Darla Freeman-LeVay has dedicated her time to helping others since she started as a clinical instructor at the University of South Florida in 2001.
Freeman-LeVay attended the University of Ohio where she received her graduate degree in speech pathology.
When she first moved to Florida, she started at Bay Front Medical Center in St. Petersburg, serving as their outpatient clinician. She said she has loved working in outpatient cognition serving all ages and populations.
“I’ve enjoyed that because I enjoy the diversity,” she said. “I definitely enjoy the challenge.”
Freeman-LeVay said one of the biggest challenges is keeping up with the pace because things are constantly changing.
Out of all her work, voice disorders are her specialty. “That’s my passion, my love,” she said. “I try to take what I know about voice disorder and I try to transition that or bridge it or show how it impacts on every area that I work with.”
When Freeman-LeVay started as a clinical instructor at the University of South Florida, her first patient was Megan Felder, who was diagnosed with multiple sclerosis at 19-years-old and has been struggling with the disease for 16 years.
“I don’t know where I would be without her,” Felder said. “She’s changed my life.”
Freeman-LeVay received the Milestone Award last Saturday at the University of Central Florida in the College of Medicine for her selfless efforts in the fight for MS patients.
Dorris Lill, associate director of community development for the National Multiple Sclerosis Society, said Freeman-LeVay has been running a successful memory clinic at USF for years.
“In 2011 she really stepped things up and became relentless in her efforts to help people with MS,” Lill said.
Lill said, Freeman-LeVay has presented at many self-help groups in Tampa, along with hosting the chapter’s monthly teleconference, bringing her technique and guidance to hundreds of people with MS.
“I have truly enjoyed working with Darla,” Lill said. “The feedback we receive about her presentations is outstanding.”
Though modest, Freeman-LeVay jokingly admitted she knows how much effort she has put forth to help MS patients, and she too, feels that she deserves this award.
“You know you’re giving something that people are going to recognize, and you know they’re going to benefit from, and they really appreciate your services,” Freeman-LeVay said. “That gratitude is priceless.”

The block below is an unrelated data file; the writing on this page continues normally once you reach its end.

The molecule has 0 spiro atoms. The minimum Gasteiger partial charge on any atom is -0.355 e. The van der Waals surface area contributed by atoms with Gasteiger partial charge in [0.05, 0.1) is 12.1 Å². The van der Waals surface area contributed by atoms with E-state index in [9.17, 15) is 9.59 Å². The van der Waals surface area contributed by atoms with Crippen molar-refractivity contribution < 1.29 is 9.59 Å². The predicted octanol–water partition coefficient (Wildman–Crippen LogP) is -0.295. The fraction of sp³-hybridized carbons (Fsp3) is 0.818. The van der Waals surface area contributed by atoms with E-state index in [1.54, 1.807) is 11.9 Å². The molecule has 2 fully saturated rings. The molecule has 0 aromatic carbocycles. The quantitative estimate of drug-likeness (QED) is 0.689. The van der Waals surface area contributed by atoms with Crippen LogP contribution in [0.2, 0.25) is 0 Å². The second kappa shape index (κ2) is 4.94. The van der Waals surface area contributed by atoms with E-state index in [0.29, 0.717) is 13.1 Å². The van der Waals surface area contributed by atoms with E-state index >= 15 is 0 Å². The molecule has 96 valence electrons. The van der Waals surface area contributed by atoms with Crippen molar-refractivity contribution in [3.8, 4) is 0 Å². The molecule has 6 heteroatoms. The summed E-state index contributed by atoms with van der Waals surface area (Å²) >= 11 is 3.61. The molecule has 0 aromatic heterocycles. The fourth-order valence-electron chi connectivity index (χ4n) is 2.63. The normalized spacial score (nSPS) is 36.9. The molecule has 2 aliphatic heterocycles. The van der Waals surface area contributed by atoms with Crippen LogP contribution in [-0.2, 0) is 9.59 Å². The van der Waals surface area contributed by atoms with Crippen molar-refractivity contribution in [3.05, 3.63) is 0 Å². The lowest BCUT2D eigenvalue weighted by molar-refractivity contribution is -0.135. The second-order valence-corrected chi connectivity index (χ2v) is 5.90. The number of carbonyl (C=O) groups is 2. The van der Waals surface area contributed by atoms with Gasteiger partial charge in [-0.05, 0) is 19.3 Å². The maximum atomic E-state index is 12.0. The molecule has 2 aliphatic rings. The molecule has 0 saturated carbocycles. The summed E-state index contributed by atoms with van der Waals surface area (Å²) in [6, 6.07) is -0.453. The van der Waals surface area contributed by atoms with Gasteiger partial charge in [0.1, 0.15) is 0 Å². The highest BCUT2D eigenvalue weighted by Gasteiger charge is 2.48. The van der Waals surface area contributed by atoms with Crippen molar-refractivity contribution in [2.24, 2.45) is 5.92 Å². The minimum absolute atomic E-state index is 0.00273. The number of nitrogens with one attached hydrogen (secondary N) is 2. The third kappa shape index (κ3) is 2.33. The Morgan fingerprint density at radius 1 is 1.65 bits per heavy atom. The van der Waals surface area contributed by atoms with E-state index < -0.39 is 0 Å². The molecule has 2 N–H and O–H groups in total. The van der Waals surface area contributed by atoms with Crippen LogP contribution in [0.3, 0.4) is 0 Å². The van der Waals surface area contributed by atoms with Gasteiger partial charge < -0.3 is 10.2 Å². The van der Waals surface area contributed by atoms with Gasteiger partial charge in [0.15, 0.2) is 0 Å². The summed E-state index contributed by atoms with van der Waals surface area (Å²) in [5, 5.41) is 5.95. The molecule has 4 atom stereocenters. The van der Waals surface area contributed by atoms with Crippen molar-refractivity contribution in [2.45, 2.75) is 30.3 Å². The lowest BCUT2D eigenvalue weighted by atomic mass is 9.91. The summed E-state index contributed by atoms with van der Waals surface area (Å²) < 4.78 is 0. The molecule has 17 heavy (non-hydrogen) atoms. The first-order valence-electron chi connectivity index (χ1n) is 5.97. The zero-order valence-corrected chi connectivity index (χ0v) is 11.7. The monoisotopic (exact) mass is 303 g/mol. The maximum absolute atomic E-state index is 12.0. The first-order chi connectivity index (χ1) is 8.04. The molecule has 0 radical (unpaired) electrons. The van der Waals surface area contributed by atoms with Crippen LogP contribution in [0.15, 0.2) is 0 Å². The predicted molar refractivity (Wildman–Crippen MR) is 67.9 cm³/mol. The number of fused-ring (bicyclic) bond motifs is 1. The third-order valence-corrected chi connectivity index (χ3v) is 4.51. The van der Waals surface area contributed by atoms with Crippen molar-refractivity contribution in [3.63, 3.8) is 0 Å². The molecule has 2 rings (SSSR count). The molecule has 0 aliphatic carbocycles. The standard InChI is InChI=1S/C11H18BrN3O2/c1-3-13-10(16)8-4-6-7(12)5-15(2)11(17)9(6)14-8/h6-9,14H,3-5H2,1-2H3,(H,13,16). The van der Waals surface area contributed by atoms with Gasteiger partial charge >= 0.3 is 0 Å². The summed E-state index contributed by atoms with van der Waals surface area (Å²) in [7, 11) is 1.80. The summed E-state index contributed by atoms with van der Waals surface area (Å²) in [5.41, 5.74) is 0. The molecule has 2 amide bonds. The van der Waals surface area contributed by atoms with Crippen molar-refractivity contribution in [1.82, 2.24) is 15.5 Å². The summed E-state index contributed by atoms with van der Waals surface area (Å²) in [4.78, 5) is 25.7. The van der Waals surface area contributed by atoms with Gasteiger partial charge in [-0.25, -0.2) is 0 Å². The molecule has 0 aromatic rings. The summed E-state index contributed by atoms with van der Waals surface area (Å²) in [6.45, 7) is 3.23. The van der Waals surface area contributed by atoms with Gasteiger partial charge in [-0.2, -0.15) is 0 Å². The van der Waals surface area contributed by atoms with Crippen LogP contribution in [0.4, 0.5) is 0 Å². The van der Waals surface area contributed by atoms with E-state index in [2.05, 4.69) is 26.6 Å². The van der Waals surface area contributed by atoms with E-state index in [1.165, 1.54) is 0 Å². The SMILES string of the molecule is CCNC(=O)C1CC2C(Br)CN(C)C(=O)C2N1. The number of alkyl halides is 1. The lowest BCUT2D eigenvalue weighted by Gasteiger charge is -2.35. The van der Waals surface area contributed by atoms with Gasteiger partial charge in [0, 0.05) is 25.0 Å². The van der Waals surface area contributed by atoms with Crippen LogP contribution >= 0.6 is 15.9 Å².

As an MS patient most grateful to Freeman-LeVay, Felder said she couldn’t think of anyone who deserves this award more. “She’s just amazing,” Felder said. “She’s like an angel.”
Within the past five years, American Sign Language has become one of the top choices among college students to fulfill a foreign language requirement.
According to the Modern Language Association, enrollment in ASL on the college level increased 16 percent between 2006 and 2009.
By comparison, with the country’s three most popular foreign languages— Spanish, French, and German— increased 6.6 percent between 2006 and 2009.
At the University of South Florida, ASL classes fill up quickly within the first few days of the student enrollment period. Theresa Chisolm, professor and chairwoman in the department of communications and disorders, said it is hard to pull data for percentages of USF students alone who sign up for American Sign Language classes.
“The best I can tell you is that we have always been able to fill the sections that we offer, and we offer as many sections as we can each semester,” said Chisolm.
According to the American Sign Language Teachers Association, the status of ASL enrollment in colleges has improved greatly over the past few decades.
Professor William Clements said he believes students take ASL not only to fulfill the foreign language requirement, but also due to genuine interest in the language.
“Some minor in ASL, and some major in an interpreting degree,” said Clements.
Natosha Faiola, a University of South Florida alumni, said she majored in primary education and took American Sign Language for pure interest in the language.
“I’m so happy I took American Sign Language,” Faiola said. “I use it every day with my first-graders. They know words such as ‘bathroom’ and ‘water’ and use the signs when asking for permission, instead of interrupting my lesson.”
Clements says he loves teaching ASL as his primary language to the students.
“It is my native language,” said Clements. “I can communicate to the students via ASL rather than talk in voice so they can’t understand me. It is fun to see how they grow of learning in ASL from the first semester to the fourth semester to become a fluent of ASL. Also, it is fun to see different students in every semester.”
Faiola said what she loves most about teaching sign language to her students is that they are always excited to learn new words, then go home to practice and teach their parents.
“I hope American Sign Language enrollment continues to grow in universities,” said Faiola. “It’s a beautiful language that everyone can learn from.”
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